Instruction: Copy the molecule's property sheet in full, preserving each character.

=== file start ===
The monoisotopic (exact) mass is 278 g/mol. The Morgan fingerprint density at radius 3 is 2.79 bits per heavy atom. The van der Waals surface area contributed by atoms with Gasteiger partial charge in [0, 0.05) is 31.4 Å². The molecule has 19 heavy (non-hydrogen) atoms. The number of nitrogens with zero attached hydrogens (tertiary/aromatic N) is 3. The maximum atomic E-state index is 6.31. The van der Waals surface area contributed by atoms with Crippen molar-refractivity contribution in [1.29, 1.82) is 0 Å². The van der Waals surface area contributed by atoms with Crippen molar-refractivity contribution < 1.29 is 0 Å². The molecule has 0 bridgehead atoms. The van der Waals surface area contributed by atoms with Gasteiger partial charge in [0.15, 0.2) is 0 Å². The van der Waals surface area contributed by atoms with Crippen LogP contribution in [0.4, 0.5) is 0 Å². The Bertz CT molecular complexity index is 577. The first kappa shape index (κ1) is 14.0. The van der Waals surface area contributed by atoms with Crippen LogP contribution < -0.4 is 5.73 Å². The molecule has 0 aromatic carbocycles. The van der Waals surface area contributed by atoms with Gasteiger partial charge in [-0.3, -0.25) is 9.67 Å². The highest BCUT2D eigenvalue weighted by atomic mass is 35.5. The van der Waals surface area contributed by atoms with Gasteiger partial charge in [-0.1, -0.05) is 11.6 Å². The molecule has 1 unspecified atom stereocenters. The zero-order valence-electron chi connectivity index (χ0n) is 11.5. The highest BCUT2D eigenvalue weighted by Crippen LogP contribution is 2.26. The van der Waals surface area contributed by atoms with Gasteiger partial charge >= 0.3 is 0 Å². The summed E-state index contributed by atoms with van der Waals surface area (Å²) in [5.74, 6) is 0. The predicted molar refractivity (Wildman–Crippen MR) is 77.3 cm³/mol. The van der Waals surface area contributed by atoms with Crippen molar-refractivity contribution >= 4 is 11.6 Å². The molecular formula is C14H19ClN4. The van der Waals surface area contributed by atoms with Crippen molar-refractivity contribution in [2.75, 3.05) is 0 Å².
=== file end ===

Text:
The monoisotopic (exact) mass is 278 g/mol. The Morgan fingerprint density at radius 3 is 2.79 bits per heavy atom. The van der Waals surface area contributed by atoms with Gasteiger partial charge in [0, 0.05) is 31.4 Å². The molecule has 19 heavy (non-hydrogen) atoms. The number of nitrogens with zero attached hydrogens (tertiary/aromatic N) is 3. The maximum atomic E-state index is 6.31. The van der Waals surface area contributed by atoms with Crippen molar-refractivity contribution in [1.29, 1.82) is 0 Å². The van der Waals surface area contributed by atoms with Crippen molar-refractivity contribution < 1.29 is 0 Å². The molecule has 0 bridgehead atoms. The van der Waals surface area contributed by atoms with Gasteiger partial charge in [0.15, 0.2) is 0 Å². The van der Waals surface area contributed by atoms with Crippen LogP contribution in [0.4, 0.5) is 0 Å². The Bertz CT molecular complexity index is 577. The first kappa shape index (κ1) is 14.0. The van der Waals surface area contributed by atoms with Crippen LogP contribution < -0.4 is 5.73 Å². The molecule has 0 aromatic carbocycles. The van der Waals surface area contributed by atoms with Gasteiger partial charge in [-0.3, -0.25) is 9.67 Å². The highest BCUT2D eigenvalue weighted by atomic mass is 35.5. The van der Waals surface area contributed by atoms with Gasteiger partial charge in [-0.1, -0.05) is 11.6 Å². The molecule has 1 unspecified atom stereocenters. The zero-order valence-electron chi connectivity index (χ0n) is 11.5. The highest BCUT2D eigenvalue weighted by Crippen LogP contribution is 2.26. The van der Waals surface area contributed by atoms with Gasteiger partial charge >= 0.3 is 0 Å². The summed E-state index contributed by atoms with van der Waals surface area (Å²) in [5.74, 6) is 0. The predicted molar refractivity (Wildman–Crippen MR) is 77.3 cm³/mol. The van der Waals surface area contributed by atoms with Crippen molar-refractivity contribution >= 4 is 11.6 Å². The molecular formula is C14H19ClN4. The van der Waals surface area contributed by atoms with Crippen molar-refractivity contribution in [2.75, 3.05) is 0 Å².